Saint Benedict of Nursia
Patriarch of Western Monasticism
Co-Patron of Europe
celebrated 11 July
By +Abbot Primate Jerome Theisen OSB (1930-1995).
On the occasion of the dedication of the rebuilt monastery of Monte Cassino in 1964, Pope Paul VI proclaimed St. Benedict the principal, heavenly patron of the whole of Europe. The title piously exaggerates the place of Benedict but in many respects it is true. St. Benedict did not establish the monastery of Monte Cassino in order to preserve the learning of the ages, but in fact the monasteries that later followed his Rule were places where learning and manuscripts were preserved. For some six centuries or more the Christian culture of medieval Europe was nearly identical with the monastic centers of piety and learning.
Saint Benedict was not the founder of Christian monasticism, since he lived two and a half to three centuries after its beginnings in Egypt, Palestine, and Asia Minor. He became a monk as a young man and thereafter learned the tradition by associating with monks and reading the monastic literature. He was caught up in the monastic movement but ended by channeling the stream into new and fruitful ways. This is evident in the Rule which he wrote for monasteries and which was and is still used in many monasteries and convents around the world (see Rule of Benedict).
Tradition teaches that St. Benedict lived from 480 to 547, though we cannot be sure that these dates are historically accurate. His biographer, St. Gregory the Great, pope from 590 to 604, does not record the dates of his birth and death, though he refers to a Rule written by Benedict. Scholars debate the dating of the Rule though they seem to agree that it was written in the second third of the sixth century.
Saint Gregory wrote about St. Benedict in his Second Book of Dialogues, but his account of the life and miracles of Benedict cannot be regarded as a biography in the modern sense of the term. Gregory’s purpose in writing Benedict’s life was to edify and to inspire, not to seek out the particulars of his daily life. Gregory sought to show that saints of God, particularly St. Benedict, were still operative in the Christian Church in spite of all the political and religious chaos present in the realm. At the same time it would be inaccurate to claim that Gregory presented no facts about Benedict’s life and works.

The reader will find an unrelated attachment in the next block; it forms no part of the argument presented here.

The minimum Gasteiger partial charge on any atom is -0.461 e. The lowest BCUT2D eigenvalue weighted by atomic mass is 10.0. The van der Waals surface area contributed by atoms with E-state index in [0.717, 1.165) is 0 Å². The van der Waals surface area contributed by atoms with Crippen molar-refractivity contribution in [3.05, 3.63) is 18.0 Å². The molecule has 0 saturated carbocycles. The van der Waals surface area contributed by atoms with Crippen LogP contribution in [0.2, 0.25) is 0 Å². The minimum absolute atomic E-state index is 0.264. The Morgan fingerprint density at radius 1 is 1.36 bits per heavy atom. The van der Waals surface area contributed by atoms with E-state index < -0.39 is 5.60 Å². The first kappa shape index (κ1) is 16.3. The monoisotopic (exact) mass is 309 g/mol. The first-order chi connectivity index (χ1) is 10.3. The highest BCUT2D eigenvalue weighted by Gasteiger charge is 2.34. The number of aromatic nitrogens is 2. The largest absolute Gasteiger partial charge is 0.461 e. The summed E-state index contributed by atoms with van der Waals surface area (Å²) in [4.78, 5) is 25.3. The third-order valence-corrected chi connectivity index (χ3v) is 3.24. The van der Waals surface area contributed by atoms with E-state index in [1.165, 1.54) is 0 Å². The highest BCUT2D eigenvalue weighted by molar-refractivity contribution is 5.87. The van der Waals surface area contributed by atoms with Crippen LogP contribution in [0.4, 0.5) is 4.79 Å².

According to Gregory’s Dialogues Benedict was born in Nursia, a village high in the mountains northeast of Rome. His parents sent him to Rome for classical studies but he found the life of the eternal city too degenerate for his tastes. Consequently he fled to a place southeast of Rome called Subiaco where he lived as a hermit for three years tended by the monk Romanus.
The hermit, Benedict, was then discovered by a group of monks who prevailed upon him to become their spiritual leader. His regime soon became too much for the lukewarm monks so they plotted to poison him. Gregory recounts the tale of Benedict’s rescue; when he blessed the pitcher of poisoned wine, it broke into many pieces. Thereafter he left the undisciplined monks.
Benedict left the wayward monks and established twelve monasteries with twelve monks each in the area south of Rome. Later, perhaps in 529, he moved to Monte Cassino, about eighty miles southeast of Rome; there he destroyed the pagan temple dedicated to Apollo and built his premier monastery. It was there too that he wrote the Rule for the monastery of Monte Cassino though he envisioned that it could be used elsewhere.
The thirty-eight short chapters of the Second Book of Dialogues contain accounts of Benedict’s life and miracles. Some chapters recount his ability to read other persons’ minds; other chapters tell of his miraculous works, e.g., making water flow from rocks, sending a disciple to walk on the water, making oil continue to flow from a flask. The miracle stories echo the events of certain prophets of Israel as well as happenings in the life of Jesus. The message is clear: Benedict’s holiness mirrors the saints and prophets of old and God has not abandoned his people; he continues to bless them with holy persons.
Benedict is viewed as a monastic leader, not a scholar. Still he probably read Latin rather well, an ability that gave him access to the works of Cassian and other monastic writings, both rules and sayings. The Rule is the sole known example of Benedict’s writing, but it manifests his genius to crystallize the best of the monastic tradition and to pass it on to the European West.
Gregory presents Benedict as the model of a saint who flees temptation to pursue a life of attention to God. Through a balanced pattern of living and praying Benedict reached the point where he glimpsed the glory of God. Gregory recounts a vision that Benedict received toward the end of his life: In the dead of night he suddenly beheld a flood of light shining down from above more brilliant than the sun, and with it every trace of darkness cleared away. According to his own description, the whole world was gathered up before his eyes “in what appeared to be a single ray of light” (ch. 34). St. Benedict, the monk par excellence, led a monastic life that reached the vision of God.
From The Modern Catholic Encyclopedia (A Michael Glazier Book), Liturgical Press (1995) 78-79.
Source: Order of St. Benedict